I was sick yesterday, so I'm blogging today, now that I feel human and am dependably spending longer than an hour at a time conscious.
One of more interesting points in Story by Robert McKee is how to handle backstory.
Inserting backstory is always tricky. A big dump of it bores the reader. It also shows a lack of effort on the part of the writer.
I still struggle with this. I prefer to insert backstory bit by bit. Important things get mentioned in dialogue and I trust the reader to put the big picture together themselves. The problem then becomes crowbarring everything I need in without the conversations beginning to sound like "As you know, Bob, ..."
McKee stresses throughout his book that a story is created by consistently opening a gap between the result the character expects to get from their actions and what they actually get. (The audience should be surprised by these gaps also.)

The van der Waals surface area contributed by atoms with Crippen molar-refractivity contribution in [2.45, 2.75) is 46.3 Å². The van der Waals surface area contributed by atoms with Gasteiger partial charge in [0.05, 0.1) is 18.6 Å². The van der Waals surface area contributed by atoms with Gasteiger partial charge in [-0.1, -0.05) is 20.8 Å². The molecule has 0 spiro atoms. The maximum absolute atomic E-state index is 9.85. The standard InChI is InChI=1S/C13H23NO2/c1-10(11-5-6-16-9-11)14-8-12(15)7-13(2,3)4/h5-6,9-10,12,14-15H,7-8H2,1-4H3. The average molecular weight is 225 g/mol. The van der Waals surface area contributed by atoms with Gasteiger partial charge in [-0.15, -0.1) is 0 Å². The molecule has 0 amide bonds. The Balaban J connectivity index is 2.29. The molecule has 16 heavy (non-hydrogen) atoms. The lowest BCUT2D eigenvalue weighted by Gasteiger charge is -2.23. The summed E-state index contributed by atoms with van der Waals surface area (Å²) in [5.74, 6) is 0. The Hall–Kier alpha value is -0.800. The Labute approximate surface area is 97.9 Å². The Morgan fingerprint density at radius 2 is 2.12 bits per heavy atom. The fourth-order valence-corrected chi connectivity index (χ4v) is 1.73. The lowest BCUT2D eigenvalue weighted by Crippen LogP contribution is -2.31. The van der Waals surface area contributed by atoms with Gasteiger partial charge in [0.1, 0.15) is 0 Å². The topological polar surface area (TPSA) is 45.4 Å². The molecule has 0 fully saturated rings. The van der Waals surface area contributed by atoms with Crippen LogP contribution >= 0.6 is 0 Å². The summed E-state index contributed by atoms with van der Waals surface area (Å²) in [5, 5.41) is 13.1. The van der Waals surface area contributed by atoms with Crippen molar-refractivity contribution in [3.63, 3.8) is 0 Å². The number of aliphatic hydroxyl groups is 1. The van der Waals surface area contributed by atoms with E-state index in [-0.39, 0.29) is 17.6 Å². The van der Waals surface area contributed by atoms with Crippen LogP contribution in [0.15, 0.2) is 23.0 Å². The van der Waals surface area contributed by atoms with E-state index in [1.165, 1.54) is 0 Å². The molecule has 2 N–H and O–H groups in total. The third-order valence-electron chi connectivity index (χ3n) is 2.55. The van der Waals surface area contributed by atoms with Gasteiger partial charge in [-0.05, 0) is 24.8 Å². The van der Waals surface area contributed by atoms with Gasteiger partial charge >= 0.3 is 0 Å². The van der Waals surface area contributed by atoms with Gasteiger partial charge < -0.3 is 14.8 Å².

Mr. McKee then says the best way to insert backstory is to use it as ammunition. Let it take the form of a revelation - Character One says something, expecting a certain response from Character Two, and instead Character Two drops a verbal bomb on Character One.
The example Mr. McKee uses is when Luke Skywalker accuses Darth Vader of killing his father and Vader replies, "Luke, I am your father."
Ka-boom. Now the audience's minds go racing back through everything in the films prior, putting together the backstory and feeling shocked and elated by the sudden surprise. It's a very satisfying moment for a film-goer.
This strikes me as a really neat technique, and it's one I've never used before. I wonder if it would be sufficient for the world-building needs of the average science fiction or fantasy writer, however.
I'd love to start a discussion of this in the comments. What do you think of this method of handling backstory? Do you think it's practical? Do you use it?